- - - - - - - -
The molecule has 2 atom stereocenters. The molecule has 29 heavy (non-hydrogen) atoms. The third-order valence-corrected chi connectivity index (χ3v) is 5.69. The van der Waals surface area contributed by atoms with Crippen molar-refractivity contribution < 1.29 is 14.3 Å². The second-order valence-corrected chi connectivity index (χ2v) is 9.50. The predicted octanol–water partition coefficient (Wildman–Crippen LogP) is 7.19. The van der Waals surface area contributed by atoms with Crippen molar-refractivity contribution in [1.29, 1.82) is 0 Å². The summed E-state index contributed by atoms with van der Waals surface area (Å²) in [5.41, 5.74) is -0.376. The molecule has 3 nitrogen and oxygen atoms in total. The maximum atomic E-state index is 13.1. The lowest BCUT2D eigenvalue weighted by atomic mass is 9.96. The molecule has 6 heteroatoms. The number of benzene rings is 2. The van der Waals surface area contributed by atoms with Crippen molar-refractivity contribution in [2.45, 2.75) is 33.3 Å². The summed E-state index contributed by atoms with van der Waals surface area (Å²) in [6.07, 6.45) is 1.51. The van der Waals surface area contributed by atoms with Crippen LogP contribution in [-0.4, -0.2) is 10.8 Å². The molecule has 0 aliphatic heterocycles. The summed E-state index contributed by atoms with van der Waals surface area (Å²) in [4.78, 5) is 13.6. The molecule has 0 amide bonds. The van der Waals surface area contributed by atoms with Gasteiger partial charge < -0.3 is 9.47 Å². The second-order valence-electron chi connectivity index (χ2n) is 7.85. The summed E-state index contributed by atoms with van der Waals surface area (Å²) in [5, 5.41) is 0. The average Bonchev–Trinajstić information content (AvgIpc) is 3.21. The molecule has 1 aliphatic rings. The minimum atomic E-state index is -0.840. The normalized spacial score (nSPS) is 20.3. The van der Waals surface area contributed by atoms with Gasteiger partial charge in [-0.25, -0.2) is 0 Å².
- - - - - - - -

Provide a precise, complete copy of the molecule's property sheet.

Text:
The molecule has 2 atom stereocenters. The molecule has 29 heavy (non-hydrogen) atoms. The third-order valence-corrected chi connectivity index (χ3v) is 5.69. The van der Waals surface area contributed by atoms with Crippen molar-refractivity contribution < 1.29 is 14.3 Å². The second-order valence-corrected chi connectivity index (χ2v) is 9.50. The predicted octanol–water partition coefficient (Wildman–Crippen LogP) is 7.19. The van der Waals surface area contributed by atoms with Crippen molar-refractivity contribution in [1.29, 1.82) is 0 Å². The summed E-state index contributed by atoms with van der Waals surface area (Å²) in [5.41, 5.74) is -0.376. The molecule has 3 nitrogen and oxygen atoms in total. The maximum atomic E-state index is 13.1. The lowest BCUT2D eigenvalue weighted by atomic mass is 9.96. The molecule has 6 heteroatoms. The number of benzene rings is 2. The van der Waals surface area contributed by atoms with Crippen molar-refractivity contribution in [2.45, 2.75) is 33.3 Å². The summed E-state index contributed by atoms with van der Waals surface area (Å²) in [6.07, 6.45) is 1.51. The van der Waals surface area contributed by atoms with Crippen LogP contribution in [-0.4, -0.2) is 10.8 Å². The molecule has 0 aliphatic heterocycles. The summed E-state index contributed by atoms with van der Waals surface area (Å²) in [4.78, 5) is 13.6. The molecule has 0 amide bonds. The van der Waals surface area contributed by atoms with Gasteiger partial charge < -0.3 is 9.47 Å². The second-order valence-electron chi connectivity index (χ2n) is 7.85. The summed E-state index contributed by atoms with van der Waals surface area (Å²) in [5, 5.41) is 0. The average Bonchev–Trinajstić information content (AvgIpc) is 3.21. The molecule has 1 aliphatic rings. The minimum atomic E-state index is -0.840. The normalized spacial score (nSPS) is 20.3. The van der Waals surface area contributed by atoms with Gasteiger partial charge in [-0.25, -0.2) is 0 Å².